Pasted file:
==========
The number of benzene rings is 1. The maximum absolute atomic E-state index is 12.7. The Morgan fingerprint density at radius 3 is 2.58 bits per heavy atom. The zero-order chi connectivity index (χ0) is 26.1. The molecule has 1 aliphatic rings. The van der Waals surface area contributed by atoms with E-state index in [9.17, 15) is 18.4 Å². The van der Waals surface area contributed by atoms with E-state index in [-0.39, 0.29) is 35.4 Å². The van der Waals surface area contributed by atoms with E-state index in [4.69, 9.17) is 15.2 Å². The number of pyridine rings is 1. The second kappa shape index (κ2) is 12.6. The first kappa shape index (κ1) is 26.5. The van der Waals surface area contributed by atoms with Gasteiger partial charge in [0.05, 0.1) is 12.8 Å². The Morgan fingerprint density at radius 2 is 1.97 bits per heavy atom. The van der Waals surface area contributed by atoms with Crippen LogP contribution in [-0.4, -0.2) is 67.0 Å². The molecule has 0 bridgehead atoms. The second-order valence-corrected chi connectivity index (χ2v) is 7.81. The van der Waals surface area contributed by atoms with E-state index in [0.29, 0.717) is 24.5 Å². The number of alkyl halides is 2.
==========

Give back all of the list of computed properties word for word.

The number of benzene rings is 1. The maximum absolute atomic E-state index is 12.7. The Morgan fingerprint density at radius 3 is 2.58 bits per heavy atom. The zero-order chi connectivity index (χ0) is 26.1. The molecule has 1 aliphatic rings. The van der Waals surface area contributed by atoms with E-state index in [9.17, 15) is 18.4 Å². The van der Waals surface area contributed by atoms with E-state index in [-0.39, 0.29) is 35.4 Å². The van der Waals surface area contributed by atoms with E-state index in [4.69, 9.17) is 15.2 Å². The number of pyridine rings is 1. The second kappa shape index (κ2) is 12.6. The first kappa shape index (κ1) is 26.5. The van der Waals surface area contributed by atoms with Gasteiger partial charge in [0.05, 0.1) is 12.8 Å². The Morgan fingerprint density at radius 2 is 1.97 bits per heavy atom. The van der Waals surface area contributed by atoms with Crippen LogP contribution in [-0.4, -0.2) is 67.0 Å². The molecule has 0 bridgehead atoms. The second-order valence-corrected chi connectivity index (χ2v) is 7.81. The van der Waals surface area contributed by atoms with E-state index in [0.29, 0.717) is 24.5 Å². The number of alkyl halides is 2.